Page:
Commonwealth Fund Evaluates Progress, Disparities in Health Insurance Coverage
June 16, 2021
A recent report from the Commonwealth Fund indicated coverage gains from the Affordable Care Act (ACA) helped reduce U.S. racial and ethnic disparities in health insurance, particularly in states that expanded their Medicaid programs.
Between 2013 and 2019, the coverage gap between Black and White adults dropped by 4.6 percent, while the gap between Latinx/Hispanic and White adults fell by 9 percentage points, the report notes.
The study evaluated the number of people between the ages of 19 and 64 who had health insurance and contact with a health care provider.
In Pennsylvania, the report indicated increased health coverage for Black, Latinx/Hispanic, and White residents. From 2013 to 2019, uninsured rates declined from 21.8 percent (Black adults), 28.3 percent (Latinx/Hispanic adults), and 11 percent (White adults) to 9.2 percent, 17.9 percent, and 6.5 percent, respectively
The expansion of Medicaid through the ACA accelerated coverage gains for Black and Latinx/Hispanic adults, particularly between 2013 and 2016, the report notes. In expansion states, the uninsured rate among Black and Latinx/Hispanic adults dropped by 11.3 percentage points and 16.3 percentage points, respectively.
The report notes that the coverage gains began to stall after 2016 and that the COVID-19 pandemic may impact progress moving forward. However, the federal government recently has offered new incentives to increase coverage through the American Rescue Plan Act, including additional funding for states to expand their Medicaid programs and subsidies for people to purchase health coverage.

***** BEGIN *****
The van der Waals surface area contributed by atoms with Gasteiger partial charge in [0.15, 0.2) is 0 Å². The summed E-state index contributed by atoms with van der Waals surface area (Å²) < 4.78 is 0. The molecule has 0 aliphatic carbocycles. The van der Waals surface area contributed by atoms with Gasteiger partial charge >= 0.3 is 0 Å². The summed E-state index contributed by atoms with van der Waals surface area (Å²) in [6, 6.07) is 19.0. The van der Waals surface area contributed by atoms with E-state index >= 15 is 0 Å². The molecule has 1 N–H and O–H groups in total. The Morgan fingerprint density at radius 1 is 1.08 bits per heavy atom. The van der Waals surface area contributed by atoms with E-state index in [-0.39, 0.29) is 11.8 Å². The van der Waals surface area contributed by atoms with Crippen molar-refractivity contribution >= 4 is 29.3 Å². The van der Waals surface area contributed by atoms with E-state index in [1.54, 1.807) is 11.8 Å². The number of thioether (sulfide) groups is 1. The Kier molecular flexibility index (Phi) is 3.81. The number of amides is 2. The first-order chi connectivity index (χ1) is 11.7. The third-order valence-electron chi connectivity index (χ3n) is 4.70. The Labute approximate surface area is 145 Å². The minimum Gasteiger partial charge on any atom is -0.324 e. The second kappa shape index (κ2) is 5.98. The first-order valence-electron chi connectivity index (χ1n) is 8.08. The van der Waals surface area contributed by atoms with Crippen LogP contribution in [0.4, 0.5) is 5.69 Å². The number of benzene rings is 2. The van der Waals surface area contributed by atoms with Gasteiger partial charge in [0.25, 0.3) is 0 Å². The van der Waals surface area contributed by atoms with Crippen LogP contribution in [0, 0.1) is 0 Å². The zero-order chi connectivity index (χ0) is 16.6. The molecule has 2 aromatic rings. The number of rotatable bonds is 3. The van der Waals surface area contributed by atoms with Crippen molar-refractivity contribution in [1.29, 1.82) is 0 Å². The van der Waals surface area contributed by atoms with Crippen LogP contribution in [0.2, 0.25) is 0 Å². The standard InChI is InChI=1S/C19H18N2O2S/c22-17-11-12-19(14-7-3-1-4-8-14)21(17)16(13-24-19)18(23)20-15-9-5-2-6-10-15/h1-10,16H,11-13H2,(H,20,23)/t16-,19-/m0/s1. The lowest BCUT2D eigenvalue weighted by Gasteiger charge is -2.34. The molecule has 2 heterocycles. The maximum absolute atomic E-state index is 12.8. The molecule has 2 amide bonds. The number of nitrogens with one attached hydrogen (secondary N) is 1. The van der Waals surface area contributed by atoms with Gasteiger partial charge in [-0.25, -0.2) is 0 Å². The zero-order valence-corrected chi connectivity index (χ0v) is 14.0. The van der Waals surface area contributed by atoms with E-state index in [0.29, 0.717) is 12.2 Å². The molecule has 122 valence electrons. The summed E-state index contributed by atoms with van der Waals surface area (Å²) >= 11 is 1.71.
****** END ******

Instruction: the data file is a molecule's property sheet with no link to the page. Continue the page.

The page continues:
“New policies to expand health insurance coverage, and to help those who are eligible to enroll, will be necessary to cover more U.S. adults and further narrow racial and ethnic disparities,” the report notes.
HAP continues to advocate for policies and legislation that increase access to care for all Pennsylvanians. HAP also is committed to addressing racial and ethnic disparities in health coverage that prevent patients from receiving the care they need in their communities.
For more information, contact Jolene Calla, Esq., HAP’s vice president, health care finance and insurance.